Retailer Pier 1, familiar to many Canadians, dropped out last week refinancing attempts and announced that it is closing its doors permanently. Almost simultaneously, the venerable Canadian fashion channel Reitmans went into bankruptcy protection.
These are just a few on the list of famous names who are having financial problems during this COVID-19 foreclosure, including J.Crew, JCPenney and Cirque du Soleil.
As people stop flying, the Boeing chief hinted that a large US airline might fail, and worldwide, many small carriers are on the verge of death.
As the CMHC is concerned Canadian real estate prices will drop 18%, the oil industry struggles to recover from negative prices and rising unemployment towards depression levels, it is difficult to see the bright side.
But according to the theory of creative destruction derived by the German economist Joseph Schumpeter in 1942 from the ideas proposed by Karl Marx, economic and technological progress requires that companies die and that industries and paradigms be swept away to make room for new ones. .
Canadian economist Peter Howitt, recently winner of the Knowledge Frontiers Prize for his work proving Schumpeter’s principles in the real world, said that while the process of creative destruction occurs all the time, economic crises accelerate the process.
“When old companies or technology or skills or anything clings together, they can last a long time until things go really wrong,” said Howitt. “It is usually during a recession that a lot of destruction takes place. “
The implication is that, although those in the retail, petroleum or real estate industries may insist that the COVID-19 lockout was the cause of their failure, the economic crisis could rather be a trigger, a catalyst for a process already underway.
We already knew the traditional retail was disputed by tech giants Shopify and Amazon or by big-box discounters like Costco, but it was the downturn that pushed struggling companies like Pier 1 to the end.
Part of a reset
Many have suggested in the past that over-indebted housing market was an accident that had to happen. In a broader sense, some economic thinkers argue that the current backlash against China and against globalization or even against the social structure of the rich and the poor is part of a reset for which the pressure is already mounting.
According to Stephen Williamson, an economist at Western University, it can be dangerous for governments to try to push too hard against the economic forces operating in dying industries such as the fossil fuel sector.
“It doesn’t seem, at least the exploration and extraction part of the industry, to be really viable in the long run,” said Williamson. “It seems difficult to justify a huge bailout for these guys. “
From small businesses to larger ones, the rigors of the recession can serve as a test of torture.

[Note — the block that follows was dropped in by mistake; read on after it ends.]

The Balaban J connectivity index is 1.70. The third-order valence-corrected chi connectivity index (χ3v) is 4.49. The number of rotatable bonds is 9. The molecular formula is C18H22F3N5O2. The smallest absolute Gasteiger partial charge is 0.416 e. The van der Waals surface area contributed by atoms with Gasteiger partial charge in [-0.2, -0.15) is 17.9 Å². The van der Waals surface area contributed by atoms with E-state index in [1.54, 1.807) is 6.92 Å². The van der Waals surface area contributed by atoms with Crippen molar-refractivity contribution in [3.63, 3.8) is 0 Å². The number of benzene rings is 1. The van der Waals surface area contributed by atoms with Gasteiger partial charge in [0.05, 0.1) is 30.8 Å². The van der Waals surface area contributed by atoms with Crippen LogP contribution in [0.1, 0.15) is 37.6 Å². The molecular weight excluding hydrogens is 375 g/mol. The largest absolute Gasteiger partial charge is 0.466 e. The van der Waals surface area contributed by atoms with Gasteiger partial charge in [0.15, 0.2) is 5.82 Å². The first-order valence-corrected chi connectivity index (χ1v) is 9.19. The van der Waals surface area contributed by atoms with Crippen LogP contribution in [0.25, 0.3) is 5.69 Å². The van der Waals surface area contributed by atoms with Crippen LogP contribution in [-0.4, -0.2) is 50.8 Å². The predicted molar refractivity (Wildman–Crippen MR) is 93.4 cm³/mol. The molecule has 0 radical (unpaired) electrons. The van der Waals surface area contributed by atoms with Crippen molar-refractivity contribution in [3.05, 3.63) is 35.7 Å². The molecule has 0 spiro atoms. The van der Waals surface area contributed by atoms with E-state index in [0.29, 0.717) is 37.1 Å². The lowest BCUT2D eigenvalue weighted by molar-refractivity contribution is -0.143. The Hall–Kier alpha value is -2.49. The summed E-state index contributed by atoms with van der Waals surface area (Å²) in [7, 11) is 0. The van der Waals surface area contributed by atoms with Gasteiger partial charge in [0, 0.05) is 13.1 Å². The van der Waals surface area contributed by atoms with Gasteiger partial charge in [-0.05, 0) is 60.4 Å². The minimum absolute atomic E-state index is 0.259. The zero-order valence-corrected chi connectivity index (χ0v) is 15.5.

For companies like Sean Davey’s, who, after losing his job at Royal Bank as a stock analyst in 2016, turned his math skills into founders Rithmetic Math Clubsurviving the recession can mean prosperity afterwards.
Slipping into the language of his old job, Davey said his idea was to create “a low-risk, positive cash flow business” that could grow slowly.
In converting his after-school sessions to Zoom, Davey said that the vast majority of his approximately 100 clients remain on board and he expects business to grow despite the disruption.
“What is clear is that the COVID-19 crisis, which has shaken the lives of so many people, will ultimately produce many business opportunities,” said The Economist magazine. earlier this month in his column Schumpeter, named after the famous German.
Put a happy face
Responding to a complaint from some critics that creative destruction is just a way to put a smile on economic destruction, even as a promoter of the idea, Howitt does not downplay the notion that economic change is a painful process.
“Since the industrial revolution, people’s lives have been destroyed by new technologies,” he said, and although there are winners, workers and investors in the so-called “declining industries” Such as dying retail pay a price.
Williamson and Howitt say that while paving the way for future innovation, a recession also hurts innovators as private equity dries up and lenders withdraw from the risk.
Turning science into business
At the University of Toronto Creative destruction laboratory, this dark view cannot stand in the way of Mara Lederman, who is firmly focused on the creation side of the dichotomy of creative destruction.
Founded by pioneer of artificial intelligence Ajay Agrawal At the University of Toronto’s Rotman School of Management, the CDL has turned the “deep science” generated by academics into businesses that are helping to transform the economy.
Lederman said the motivation for the nonprofit laboratory was that Canadian universities were doing incredible science that only other scientists would see.
“What we need to do is take the science that is discovered and turn it into businesses, products and services for the good of humanity,” she said.
As an economics professor, Lederman is familiar with Schumpeter’s ideas, but sees today’s volatile times as an incentive to develop new ones. This is why the group founded a new division called CDL recovery to meet the health and economic recovery challenges created by the global COVID-19 crisis.
The group has already helped speed up projects, including a bracelet to determine if employees are unable to maintain physical distance, a system for monitor long-term care in an age of pandemic and technology that uses the vision of artificial intelligence to track the care of residents who tend to wander, to name a few, said Lederman.
“Are we in the kind of situation that will trigger creative destruction? I think the answer is yes. “
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